A new study published in Tobacco Journal claims to be the first to estimate the effects of PWLs (pictorial warnings on cigarette packaging) on the health of adults and infants in America.
“While many countries have adopted prominent pictorial warning labels (PWLs) for cigarette packs, the USA still requires only small, text-only labels located on one side of the cigarette pack that have little effect on smoking-related outcomes,” the study says, adding that tobacco industry litigation thwarted implementation of a 2011 Food and Drug Administration’s (FDA) rule requiring large PWLs.
Researchers examined changes in smoking rates in the UK, Canada, and Australia, where eye-catching PWLs have long been required. Only eight years after PWLs were implemented in Canada, there was an estimated 12-20 percent relative reduction in smoking prevalence, the study found. After PWLs were launched in Australia, the prevalence of adult smoking fell from 21.3 percent in 2007, to 19 percent in 2008; and after implementation in Britain in 2008, smoking prevalence dropped 10 percent in the following year.
More than 70 nations across the world have embraced, or are considering adopting, the World Health Organization’s Framework Convention for Tobacco Control to use PWLs front and back of-the-pack pictorial warnings, like a Brazilian picture of a father with a tracheotomy.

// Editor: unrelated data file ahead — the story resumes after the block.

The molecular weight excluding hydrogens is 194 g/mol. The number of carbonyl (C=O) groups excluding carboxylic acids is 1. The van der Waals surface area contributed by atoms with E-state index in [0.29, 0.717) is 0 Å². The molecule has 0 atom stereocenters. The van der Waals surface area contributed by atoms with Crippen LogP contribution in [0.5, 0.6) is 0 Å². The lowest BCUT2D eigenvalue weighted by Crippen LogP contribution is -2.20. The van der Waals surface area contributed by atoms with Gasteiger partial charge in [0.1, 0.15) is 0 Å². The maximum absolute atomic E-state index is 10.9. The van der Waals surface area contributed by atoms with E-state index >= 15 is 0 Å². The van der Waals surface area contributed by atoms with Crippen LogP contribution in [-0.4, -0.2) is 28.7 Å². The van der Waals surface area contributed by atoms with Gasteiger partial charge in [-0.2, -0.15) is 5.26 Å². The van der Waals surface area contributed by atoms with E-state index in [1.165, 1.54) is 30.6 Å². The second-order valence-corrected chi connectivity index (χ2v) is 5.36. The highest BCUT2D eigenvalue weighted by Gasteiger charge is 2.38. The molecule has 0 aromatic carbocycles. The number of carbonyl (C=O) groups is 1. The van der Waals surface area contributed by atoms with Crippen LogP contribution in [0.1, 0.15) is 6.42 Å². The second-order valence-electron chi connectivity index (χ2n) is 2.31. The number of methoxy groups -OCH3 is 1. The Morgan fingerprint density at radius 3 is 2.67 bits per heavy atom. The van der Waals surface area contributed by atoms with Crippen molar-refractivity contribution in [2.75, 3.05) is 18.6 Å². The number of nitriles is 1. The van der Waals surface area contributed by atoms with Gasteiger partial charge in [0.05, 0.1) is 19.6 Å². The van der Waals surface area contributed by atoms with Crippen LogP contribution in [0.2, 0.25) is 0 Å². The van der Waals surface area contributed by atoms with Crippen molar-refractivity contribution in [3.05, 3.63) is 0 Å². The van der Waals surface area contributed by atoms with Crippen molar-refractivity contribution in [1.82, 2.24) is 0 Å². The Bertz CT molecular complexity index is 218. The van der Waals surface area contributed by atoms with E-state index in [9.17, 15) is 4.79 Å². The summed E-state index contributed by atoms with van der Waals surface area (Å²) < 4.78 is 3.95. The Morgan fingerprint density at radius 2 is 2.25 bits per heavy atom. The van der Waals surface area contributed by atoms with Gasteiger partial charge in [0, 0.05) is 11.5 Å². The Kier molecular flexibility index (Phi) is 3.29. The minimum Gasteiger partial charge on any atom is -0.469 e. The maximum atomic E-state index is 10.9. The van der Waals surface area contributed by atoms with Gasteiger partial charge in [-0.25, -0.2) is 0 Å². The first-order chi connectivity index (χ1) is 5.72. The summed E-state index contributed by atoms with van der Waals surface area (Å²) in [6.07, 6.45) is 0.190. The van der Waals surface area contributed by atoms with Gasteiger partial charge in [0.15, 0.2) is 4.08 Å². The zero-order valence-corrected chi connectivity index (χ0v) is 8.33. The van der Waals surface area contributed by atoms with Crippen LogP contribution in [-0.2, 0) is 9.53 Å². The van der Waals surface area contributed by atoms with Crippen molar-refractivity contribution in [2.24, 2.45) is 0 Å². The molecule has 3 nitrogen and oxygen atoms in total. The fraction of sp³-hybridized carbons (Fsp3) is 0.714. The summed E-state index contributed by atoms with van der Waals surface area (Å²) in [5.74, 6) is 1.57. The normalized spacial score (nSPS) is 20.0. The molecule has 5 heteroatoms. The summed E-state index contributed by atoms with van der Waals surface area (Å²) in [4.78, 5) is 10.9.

Implementing prominent PWLs in the US would reduce smoking prevalence by at least 5 percent, the researchers note.
Over the next 50 years, PWLs are projected to avert 652,800 SADs (smoking-attributable deaths), up to 92,000 low-birth-weight cases, up to 145,000 preterm births, and some 1,000 cases of sudden infant death syndrome, the study found.
“The bottom line is, that requiring large pictorial warnings would help protect the public health of people in the United States,” said researcher David Levy, according to Eurekalert.
“There is a direct association between these warnings and increased smoking cessation and reduced smoking initiation and prevalence. That would lead to a significant reduction of death and morbidity, as well as medical cost,” he said.
Over 16 million Americans are currently living with a smoking-related disease, according to the Centers for Disease Control and Prevention. An estimated 40 million adults in the United States currently smoke cigarettes.
Despite not being as commonplace as they once were, cigarettes are still to blame for nearly three in ten cancer-related deaths in the US. An estimated 167,133 people died in 2014 of cancers associated with smoking cigarettes, researchers said late last month.
There are over 100 different types of cancer, of which 12 are related to smoking tobacco, and those made up 28.6 percent of all cancer deaths in 2014, according to a study from the American Cancer Society. That same year, the US Centers for Disease Control and Prevention found that tobacco habits were on the decline, falling from 20.9 percent in 2005, to 16.8 in 2014.